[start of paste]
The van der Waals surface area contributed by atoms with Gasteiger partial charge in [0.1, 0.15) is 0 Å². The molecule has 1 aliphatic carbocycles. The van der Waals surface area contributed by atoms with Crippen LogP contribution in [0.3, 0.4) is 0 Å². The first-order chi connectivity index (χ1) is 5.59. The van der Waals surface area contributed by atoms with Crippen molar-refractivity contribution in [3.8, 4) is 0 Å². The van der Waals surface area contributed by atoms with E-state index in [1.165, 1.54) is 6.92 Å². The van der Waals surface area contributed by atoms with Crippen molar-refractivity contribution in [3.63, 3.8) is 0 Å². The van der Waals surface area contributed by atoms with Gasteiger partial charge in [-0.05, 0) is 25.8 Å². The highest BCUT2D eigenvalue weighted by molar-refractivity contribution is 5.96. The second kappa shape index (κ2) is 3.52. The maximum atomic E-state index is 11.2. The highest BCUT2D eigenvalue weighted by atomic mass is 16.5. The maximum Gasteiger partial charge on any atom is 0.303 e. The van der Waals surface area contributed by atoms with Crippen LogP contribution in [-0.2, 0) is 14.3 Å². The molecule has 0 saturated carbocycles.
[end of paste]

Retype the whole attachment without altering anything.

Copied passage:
The van der Waals surface area contributed by atoms with Gasteiger partial charge in [0.1, 0.15) is 0 Å². The molecule has 1 aliphatic carbocycles. The van der Waals surface area contributed by atoms with Crippen LogP contribution in [0.3, 0.4) is 0 Å². The first-order chi connectivity index (χ1) is 5.59. The van der Waals surface area contributed by atoms with Crippen molar-refractivity contribution in [3.8, 4) is 0 Å². The van der Waals surface area contributed by atoms with E-state index in [1.165, 1.54) is 6.92 Å². The van der Waals surface area contributed by atoms with Crippen molar-refractivity contribution in [3.63, 3.8) is 0 Å². The van der Waals surface area contributed by atoms with Gasteiger partial charge in [-0.05, 0) is 25.8 Å². The highest BCUT2D eigenvalue weighted by molar-refractivity contribution is 5.96. The second kappa shape index (κ2) is 3.52. The maximum atomic E-state index is 11.2. The highest BCUT2D eigenvalue weighted by atomic mass is 16.5. The maximum Gasteiger partial charge on any atom is 0.303 e. The van der Waals surface area contributed by atoms with Crippen LogP contribution in [-0.2, 0) is 14.3 Å². The molecule has 0 saturated carbocycles.